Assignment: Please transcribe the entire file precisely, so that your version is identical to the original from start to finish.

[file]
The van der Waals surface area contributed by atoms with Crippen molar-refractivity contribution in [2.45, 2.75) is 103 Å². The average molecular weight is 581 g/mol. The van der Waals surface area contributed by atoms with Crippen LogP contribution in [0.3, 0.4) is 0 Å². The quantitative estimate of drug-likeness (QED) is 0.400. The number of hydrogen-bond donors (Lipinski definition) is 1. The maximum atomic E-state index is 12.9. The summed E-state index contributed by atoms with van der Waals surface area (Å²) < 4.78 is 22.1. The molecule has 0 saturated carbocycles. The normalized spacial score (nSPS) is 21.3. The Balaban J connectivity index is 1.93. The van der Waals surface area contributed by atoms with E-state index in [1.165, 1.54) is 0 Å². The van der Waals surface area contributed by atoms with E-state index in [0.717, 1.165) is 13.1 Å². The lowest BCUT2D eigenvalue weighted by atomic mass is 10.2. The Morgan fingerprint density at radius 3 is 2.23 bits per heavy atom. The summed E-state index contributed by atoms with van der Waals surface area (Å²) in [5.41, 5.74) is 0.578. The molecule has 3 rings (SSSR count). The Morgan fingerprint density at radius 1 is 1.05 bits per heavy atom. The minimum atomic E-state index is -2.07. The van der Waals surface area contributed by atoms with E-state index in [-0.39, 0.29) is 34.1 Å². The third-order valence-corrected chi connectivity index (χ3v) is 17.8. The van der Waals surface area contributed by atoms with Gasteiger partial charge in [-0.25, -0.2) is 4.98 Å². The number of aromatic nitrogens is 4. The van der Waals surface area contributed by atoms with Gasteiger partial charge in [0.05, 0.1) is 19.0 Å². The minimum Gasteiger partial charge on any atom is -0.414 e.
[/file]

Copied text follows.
The van der Waals surface area contributed by atoms with Crippen molar-refractivity contribution in [2.45, 2.75) is 103 Å². The average molecular weight is 581 g/mol. The van der Waals surface area contributed by atoms with Crippen LogP contribution in [0.3, 0.4) is 0 Å². The quantitative estimate of drug-likeness (QED) is 0.400. The number of hydrogen-bond donors (Lipinski definition) is 1. The maximum atomic E-state index is 12.9. The summed E-state index contributed by atoms with van der Waals surface area (Å²) < 4.78 is 22.1. The molecule has 0 saturated carbocycles. The normalized spacial score (nSPS) is 21.3. The Balaban J connectivity index is 1.93. The van der Waals surface area contributed by atoms with E-state index in [1.165, 1.54) is 0 Å². The van der Waals surface area contributed by atoms with E-state index in [0.717, 1.165) is 13.1 Å². The lowest BCUT2D eigenvalue weighted by atomic mass is 10.2. The Morgan fingerprint density at radius 3 is 2.23 bits per heavy atom. The summed E-state index contributed by atoms with van der Waals surface area (Å²) in [5.41, 5.74) is 0.578. The molecule has 3 rings (SSSR count). The Morgan fingerprint density at radius 1 is 1.05 bits per heavy atom. The minimum atomic E-state index is -2.07. The van der Waals surface area contributed by atoms with E-state index in [-0.39, 0.29) is 34.1 Å². The third-order valence-corrected chi connectivity index (χ3v) is 17.8. The van der Waals surface area contributed by atoms with Gasteiger partial charge in [-0.25, -0.2) is 4.98 Å². The number of aromatic nitrogens is 4. The van der Waals surface area contributed by atoms with Gasteiger partial charge in [0.05, 0.1) is 19.0 Å². The minimum Gasteiger partial charge on any atom is -0.414 e.